Discovery of GhostRace: A New Spectral Threat in Modern CPUs

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A group of researchers has unveiled a novel data leakage attack named GhostRace (CVE-2024-2193), impacting contemporary CPU architectures that utilize speculative execution. This recent discovery is a derivative of the transient execution CPU vulnerability recognized as Spectre v1 (CVE-2017-5753), intertwining speculative execution with race conditions to expose new security weaknesses.

The researchers, from the Systems Security Research Group at IBM Research Europe and VUSec, articulate that all common synchronization primitives constructed using conditional branches can be circumvented microarchitecturally on speculative paths through a branch misprediction attack. This maneuver converts all architecturally race-free critical regions into Speculative Race Conditions (SRCs), facilitating attackers in leaking information from the affected systems.

The inception of speculative execution as a performance optimization has been widely adopted by modern CPUs, aiming to enhance processing speed. However, this technique has become a double-edged sword due to Spectre attacks, which exploit branch prediction and speculative execution to access privileged memory data, effectively eroding the isolation safeguards between applications.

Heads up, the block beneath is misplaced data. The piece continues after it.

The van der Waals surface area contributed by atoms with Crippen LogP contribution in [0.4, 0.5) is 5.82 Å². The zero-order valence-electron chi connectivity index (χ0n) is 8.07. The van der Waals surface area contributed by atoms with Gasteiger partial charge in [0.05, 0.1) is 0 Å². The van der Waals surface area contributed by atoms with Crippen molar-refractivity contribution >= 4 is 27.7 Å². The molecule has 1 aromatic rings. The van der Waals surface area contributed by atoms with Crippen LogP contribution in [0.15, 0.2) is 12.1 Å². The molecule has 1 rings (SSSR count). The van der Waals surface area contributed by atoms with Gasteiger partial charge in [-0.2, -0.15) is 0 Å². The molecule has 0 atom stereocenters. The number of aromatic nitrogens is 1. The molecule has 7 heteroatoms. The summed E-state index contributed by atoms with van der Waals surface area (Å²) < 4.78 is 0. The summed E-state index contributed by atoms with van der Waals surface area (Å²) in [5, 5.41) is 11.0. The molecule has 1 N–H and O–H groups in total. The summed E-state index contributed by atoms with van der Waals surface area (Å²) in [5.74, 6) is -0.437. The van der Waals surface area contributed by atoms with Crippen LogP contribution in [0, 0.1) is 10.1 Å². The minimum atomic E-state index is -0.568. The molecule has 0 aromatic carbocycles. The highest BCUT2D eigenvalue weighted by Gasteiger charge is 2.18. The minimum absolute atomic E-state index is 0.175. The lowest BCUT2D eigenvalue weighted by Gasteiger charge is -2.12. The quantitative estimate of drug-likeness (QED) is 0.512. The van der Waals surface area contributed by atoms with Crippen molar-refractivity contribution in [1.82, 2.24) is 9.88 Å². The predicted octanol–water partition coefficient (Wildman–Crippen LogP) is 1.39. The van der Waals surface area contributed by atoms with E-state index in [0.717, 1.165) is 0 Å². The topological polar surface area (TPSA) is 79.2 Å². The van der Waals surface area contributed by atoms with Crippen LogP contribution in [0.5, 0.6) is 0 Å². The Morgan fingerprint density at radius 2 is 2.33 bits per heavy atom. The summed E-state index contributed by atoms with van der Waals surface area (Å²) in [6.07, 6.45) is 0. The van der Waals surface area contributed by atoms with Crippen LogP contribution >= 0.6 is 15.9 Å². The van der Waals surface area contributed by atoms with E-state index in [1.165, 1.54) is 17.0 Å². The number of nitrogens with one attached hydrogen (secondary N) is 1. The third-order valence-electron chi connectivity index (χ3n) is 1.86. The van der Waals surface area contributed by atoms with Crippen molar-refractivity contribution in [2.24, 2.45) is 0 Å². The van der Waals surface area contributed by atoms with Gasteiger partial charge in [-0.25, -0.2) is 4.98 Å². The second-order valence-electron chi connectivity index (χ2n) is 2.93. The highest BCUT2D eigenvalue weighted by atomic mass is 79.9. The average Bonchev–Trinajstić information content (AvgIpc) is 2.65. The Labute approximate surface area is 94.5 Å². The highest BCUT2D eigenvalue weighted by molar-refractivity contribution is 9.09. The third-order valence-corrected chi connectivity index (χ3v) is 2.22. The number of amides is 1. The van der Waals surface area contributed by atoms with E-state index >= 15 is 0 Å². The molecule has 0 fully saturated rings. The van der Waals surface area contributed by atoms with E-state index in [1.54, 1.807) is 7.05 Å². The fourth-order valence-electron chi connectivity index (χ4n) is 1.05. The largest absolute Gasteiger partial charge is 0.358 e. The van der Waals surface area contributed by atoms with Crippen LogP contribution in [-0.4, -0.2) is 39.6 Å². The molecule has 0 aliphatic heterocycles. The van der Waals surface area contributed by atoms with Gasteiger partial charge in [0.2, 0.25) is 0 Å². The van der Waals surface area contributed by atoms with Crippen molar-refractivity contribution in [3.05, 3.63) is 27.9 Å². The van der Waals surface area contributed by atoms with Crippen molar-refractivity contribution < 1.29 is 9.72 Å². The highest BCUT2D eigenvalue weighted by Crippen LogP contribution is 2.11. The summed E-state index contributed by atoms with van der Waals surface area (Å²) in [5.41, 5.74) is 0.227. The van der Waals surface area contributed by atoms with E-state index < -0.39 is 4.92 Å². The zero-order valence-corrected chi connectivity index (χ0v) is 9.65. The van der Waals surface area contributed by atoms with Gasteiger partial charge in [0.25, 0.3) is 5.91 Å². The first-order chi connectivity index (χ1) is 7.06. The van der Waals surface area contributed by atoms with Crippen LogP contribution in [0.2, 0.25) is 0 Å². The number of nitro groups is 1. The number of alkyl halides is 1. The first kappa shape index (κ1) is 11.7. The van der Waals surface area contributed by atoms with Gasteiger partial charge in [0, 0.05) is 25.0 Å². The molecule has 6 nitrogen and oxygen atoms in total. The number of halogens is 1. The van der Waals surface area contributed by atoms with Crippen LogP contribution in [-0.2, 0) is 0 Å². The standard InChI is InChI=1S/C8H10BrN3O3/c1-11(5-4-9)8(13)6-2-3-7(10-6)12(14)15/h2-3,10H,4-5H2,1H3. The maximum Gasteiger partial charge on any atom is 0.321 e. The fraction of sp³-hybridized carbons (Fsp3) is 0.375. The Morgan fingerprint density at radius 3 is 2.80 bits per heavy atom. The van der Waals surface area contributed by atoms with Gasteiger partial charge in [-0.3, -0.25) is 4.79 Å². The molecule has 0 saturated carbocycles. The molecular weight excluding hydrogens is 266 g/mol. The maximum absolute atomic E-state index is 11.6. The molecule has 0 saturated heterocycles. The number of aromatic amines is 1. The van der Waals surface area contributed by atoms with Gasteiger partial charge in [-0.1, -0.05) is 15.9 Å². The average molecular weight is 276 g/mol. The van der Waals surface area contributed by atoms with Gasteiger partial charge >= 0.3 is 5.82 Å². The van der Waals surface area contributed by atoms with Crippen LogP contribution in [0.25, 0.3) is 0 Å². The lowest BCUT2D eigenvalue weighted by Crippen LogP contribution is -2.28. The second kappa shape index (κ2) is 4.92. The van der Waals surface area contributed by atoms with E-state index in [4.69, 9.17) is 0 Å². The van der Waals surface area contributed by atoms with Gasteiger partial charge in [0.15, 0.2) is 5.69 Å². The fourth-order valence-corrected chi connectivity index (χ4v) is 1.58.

Identified in early 2018, Spectre attacks manipulate a victim into speculatively executing operations that divulge confidential information through a covert channel to an adversary. These operations wouldn’t ordinarily occur in a strictly serialized, in-order processing environment. GhostRace distinguishes itself by allowing an unauthenticated attacker to extract arbitrary data from the processor, utilizing race conditions to engage speculative executable code paths via a Speculative Concurrent Use-After-Free (SCUAF) attack.

Race conditions manifest when multiple processes access a shared resource without adequate synchronization, leading to unpredictable outcomes. This creates an exploitable situation for attackers to execute malicious operations. The CERT Coordination Center (CERT/CC) clarifies that while SRC vulnerabilities share similarities with traditional race conditions, they differ because the exploitation occurs on a transiently executed path stemming from a mis-speculated branch, similar to Spectre v1.

GhostRace’s impact is broad, with potential vulnerabilities in any software, such as operating systems or hypervisors, that implement synchronization primitives through conditional branches on speculative execution-capable microarchitectures (including x86, ARM, and RISC-V).